PC Keith Blakelock murder trial: Estate 'impossible to police'
The estate where PC Keith Blakelock was stabbed to death during the first Tottenham riots was "impossible to police", a court has heard.
Mr Blakelock, 40, died trying to protect firefighters tackling a blaze at the Broadwater Farm estate on 6 October, 1985.
At the Old Bailey, Nicholas Jacobs, 45, denies his murder.
The highest-ranking officer at the scene said the estate had been singled out for its potential for disorder.
The court heard former Metropolitan Police Commissioner Sir Kenneth Newman had put together a list of "symbolic areas" police needed to keep an eye on at the time, which included the estate.
But Ch Supt Colin Couch, who worked in the area's police station, told the court the estate was not on the list because of crime, but because anyone could cross it from one side to another without descending to street level, making it "impossible to police".
"We were policing it very sensibly," he added.
Violence broke out after local woman Cynthia Jarrett died of a heart attack as police searched her house.
Mr Couch told jurors: "Tottenham was a working-class, multi-ethnic area and after the death of Cynthia Jarrett I was concerned that we would witness disorder."
He said on the day of the riots he had met Mrs Jarrett's family and community leaders.
But asked by Courtenay Griffiths QC, for the defence, if a contingency plan had been put in place for riots, Mr Couch replied: "No, there wasn't."
The court heard after Mrs Jarrett's death, tensions had gone from being "nose to nose, but not violent" during the afternoon to a full onslaught at night, when disturbances broke out.
Waiting outside after sending PC Blakelock's unit and firefighters into a building to deal with a blaze, Mr Couch later saw two officers running out and then a "silver lump" lying on the ground.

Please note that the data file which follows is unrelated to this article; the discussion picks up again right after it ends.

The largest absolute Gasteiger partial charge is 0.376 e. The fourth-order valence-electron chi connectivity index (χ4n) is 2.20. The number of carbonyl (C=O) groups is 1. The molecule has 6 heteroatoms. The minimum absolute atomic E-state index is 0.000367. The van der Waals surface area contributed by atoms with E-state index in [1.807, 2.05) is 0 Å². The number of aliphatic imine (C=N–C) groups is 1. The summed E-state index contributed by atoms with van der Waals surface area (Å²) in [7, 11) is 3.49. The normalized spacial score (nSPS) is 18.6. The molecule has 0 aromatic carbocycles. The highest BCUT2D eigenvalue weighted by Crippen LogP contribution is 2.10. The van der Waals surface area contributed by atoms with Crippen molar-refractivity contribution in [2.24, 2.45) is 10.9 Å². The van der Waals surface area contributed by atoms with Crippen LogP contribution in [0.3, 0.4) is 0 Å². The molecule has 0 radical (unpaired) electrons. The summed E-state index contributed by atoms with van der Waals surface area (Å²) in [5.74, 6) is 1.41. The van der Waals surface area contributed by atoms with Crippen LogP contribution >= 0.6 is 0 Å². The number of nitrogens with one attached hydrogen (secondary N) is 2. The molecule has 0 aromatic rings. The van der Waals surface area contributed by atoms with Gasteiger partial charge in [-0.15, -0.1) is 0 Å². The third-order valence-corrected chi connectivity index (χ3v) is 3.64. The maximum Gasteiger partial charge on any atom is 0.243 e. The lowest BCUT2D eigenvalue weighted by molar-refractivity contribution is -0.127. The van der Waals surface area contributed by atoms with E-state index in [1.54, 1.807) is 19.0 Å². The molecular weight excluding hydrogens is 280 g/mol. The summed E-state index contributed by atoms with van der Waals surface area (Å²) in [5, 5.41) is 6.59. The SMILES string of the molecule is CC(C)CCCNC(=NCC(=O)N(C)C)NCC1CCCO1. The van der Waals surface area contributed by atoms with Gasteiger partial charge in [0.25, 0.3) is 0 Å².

Then, he said, "four or five jumped on him and appeared to stab him".
Asked about criticisms he received afterwards from rank-and-file police officers, Mr Couch said: "They didn't have the decision to make. I did."
There have been three police investigations into the murder, one immediately after the riots, another in 1992-93 and again in 2000.
The convictions of three people in 1991 were quashed after questions were raised about the police interviews.
A second investigation between 1992 and 1994, which offered immunity from prosecution for those in the mob who had kicked rather than used weapons on Mr Blakelock, did not result in prosecutions.
Two police officers, Det Ch Supt Graham Melvin and Det Insp Maxwell Dingle, were charged with perverting the course of justice. They were acquitted in July 1994.
Questioning the officer in charge of the 2000 investigation, Det Supt John Sweeney, Mr Griffiths suggested the initial investigation into the riots had been "tainted by corruption and dishonesty from the highest level".
"I am going to suggest that the first investigation still casts a shadow up until now on all subsequent police investigations," he added.
Asked if mistakes had been made by the police in community relations ahead of the riots, Mr Sweeney said: "I accept that perhaps it wasn't the best time in the Metropolitan Police's community relationships but we have learned a lot over the years."
The trial continues.